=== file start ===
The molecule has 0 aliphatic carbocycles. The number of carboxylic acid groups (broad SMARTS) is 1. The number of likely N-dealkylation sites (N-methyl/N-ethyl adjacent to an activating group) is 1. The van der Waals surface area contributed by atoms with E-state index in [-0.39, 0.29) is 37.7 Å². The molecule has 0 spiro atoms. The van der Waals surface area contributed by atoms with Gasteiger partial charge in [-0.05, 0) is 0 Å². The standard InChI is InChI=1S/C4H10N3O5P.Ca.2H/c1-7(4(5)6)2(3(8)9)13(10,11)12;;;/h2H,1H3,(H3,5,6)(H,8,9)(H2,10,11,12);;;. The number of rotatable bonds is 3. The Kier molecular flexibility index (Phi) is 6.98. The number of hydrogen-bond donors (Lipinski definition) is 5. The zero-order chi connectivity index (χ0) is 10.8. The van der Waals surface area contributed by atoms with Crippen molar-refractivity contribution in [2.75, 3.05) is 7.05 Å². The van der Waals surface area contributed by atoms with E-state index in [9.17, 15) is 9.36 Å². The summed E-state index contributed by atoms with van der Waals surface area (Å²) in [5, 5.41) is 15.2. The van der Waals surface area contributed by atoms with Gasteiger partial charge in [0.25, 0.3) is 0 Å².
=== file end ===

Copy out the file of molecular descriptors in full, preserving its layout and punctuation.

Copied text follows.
The molecule has 0 aliphatic carbocycles. The number of carboxylic acid groups (broad SMARTS) is 1. The number of likely N-dealkylation sites (N-methyl/N-ethyl adjacent to an activating group) is 1. The van der Waals surface area contributed by atoms with E-state index in [-0.39, 0.29) is 37.7 Å². The molecule has 0 spiro atoms. The van der Waals surface area contributed by atoms with Gasteiger partial charge in [-0.05, 0) is 0 Å². The standard InChI is InChI=1S/C4H10N3O5P.Ca.2H/c1-7(4(5)6)2(3(8)9)13(10,11)12;;;/h2H,1H3,(H3,5,6)(H,8,9)(H2,10,11,12);;;. The number of rotatable bonds is 3. The Kier molecular flexibility index (Phi) is 6.98. The number of hydrogen-bond donors (Lipinski definition) is 5. The zero-order chi connectivity index (χ0) is 10.8. The van der Waals surface area contributed by atoms with Crippen molar-refractivity contribution in [2.75, 3.05) is 7.05 Å². The van der Waals surface area contributed by atoms with E-state index in [9.17, 15) is 9.36 Å². The summed E-state index contributed by atoms with van der Waals surface area (Å²) in [5, 5.41) is 15.2. The van der Waals surface area contributed by atoms with Gasteiger partial charge in [0.25, 0.3) is 0 Å².